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Every text I've read about Ruby symbols talks about the efficiency of symbols over strings. But, this isn't the 1970s. My computer can handle a little bit of extra garbage collection. Am I wrong? I have the latest and greatest Pentium dual core processor and 4 gigs of RAM. I think that should be enough to handle some Strings.

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5 Answers 5

up vote 17 down vote accepted

Your computer may well be able to handle "a little bit of extra garbage collection", but what about when that "little bit" takes place in an inner loop that runs millions of times? What about when it's running on an embedded system with limited memory?

There are a lot of places you can get away with using strings willy-nilly, but in some you can't. It all depends on the context.

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Yeah, that's true - a long running loop could definitely eat up resources. Didn't think about creating strings inside a loop but, sure, I guess you might do that. Thanks for the tip. –  landise41 Mar 17 '09 at 23:56
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It's nice that symbols are guaranteed unique--that can have some nice effects that you wouldn't get from String (such as their addresses are always exactly equal I believe).

Plus they have a different meaning and you would want to use them in different areas, but ruby isn't too strict about that kind of stuff anyway, so I can understand your question.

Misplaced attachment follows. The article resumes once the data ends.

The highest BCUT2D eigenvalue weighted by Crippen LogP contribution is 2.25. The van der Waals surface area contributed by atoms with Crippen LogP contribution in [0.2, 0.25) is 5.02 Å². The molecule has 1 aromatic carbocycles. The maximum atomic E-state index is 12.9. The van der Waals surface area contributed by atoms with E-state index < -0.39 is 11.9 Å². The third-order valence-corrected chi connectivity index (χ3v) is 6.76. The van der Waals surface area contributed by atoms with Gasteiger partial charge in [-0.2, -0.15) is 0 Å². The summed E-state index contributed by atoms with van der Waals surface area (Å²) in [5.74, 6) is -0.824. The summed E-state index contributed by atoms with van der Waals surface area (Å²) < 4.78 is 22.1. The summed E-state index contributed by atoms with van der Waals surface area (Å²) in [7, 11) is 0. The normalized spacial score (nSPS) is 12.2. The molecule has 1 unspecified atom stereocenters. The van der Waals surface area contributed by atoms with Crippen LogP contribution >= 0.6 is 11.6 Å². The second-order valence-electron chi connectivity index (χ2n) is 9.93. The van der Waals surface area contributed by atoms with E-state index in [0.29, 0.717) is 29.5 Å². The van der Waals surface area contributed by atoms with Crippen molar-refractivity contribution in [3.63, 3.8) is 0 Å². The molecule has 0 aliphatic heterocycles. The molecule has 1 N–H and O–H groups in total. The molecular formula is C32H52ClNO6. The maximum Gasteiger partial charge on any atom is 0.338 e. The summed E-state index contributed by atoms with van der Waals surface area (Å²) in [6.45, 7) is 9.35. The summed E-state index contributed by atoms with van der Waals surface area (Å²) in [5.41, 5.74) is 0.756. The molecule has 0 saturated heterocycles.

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It's true, you don't need tokens so very badly for memory reasons. Your computer could undoubtedly handle all kinds of gnarly string handling.

But, in addition to being faster, tokens have the added advantage (especially with context coloring) of screaming out visually: LOOK AT ME, I AM A KEY OF A KEY-VALUE PAIR. That's a good enough reason to use them for me.

There's other reasons too... and the performance gain on lots of them might be more than you realize, especially doing something like comparison.

When comparing two ruby symbols, the interpreter is just comparing two object addresses. When comparing two strings, the interpreter has to compare every character one at a time. That kind of computation can add up if you're doing a lot of this.

Symbols have their own performance problems though... they are never garbage collected.

It's worth reading this article: http://www.randomhacks.net/articles/2007/01/20/13-ways-of-looking-at-a-ruby-symbol

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Interesting. I didn't think about the fact that symbols are not garbage collected. Cool article. Thanks for the link. That's like, "Everything you ever wanted to know about Symbols" :) Peace, dude. –  landise41 Mar 17 '09 at 23:54
    
The context coloring thing is a good point too. –  landise41 Mar 17 '09 at 23:59
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One less character to type. That's all the justification I need to use them over strings for hash keys, etc.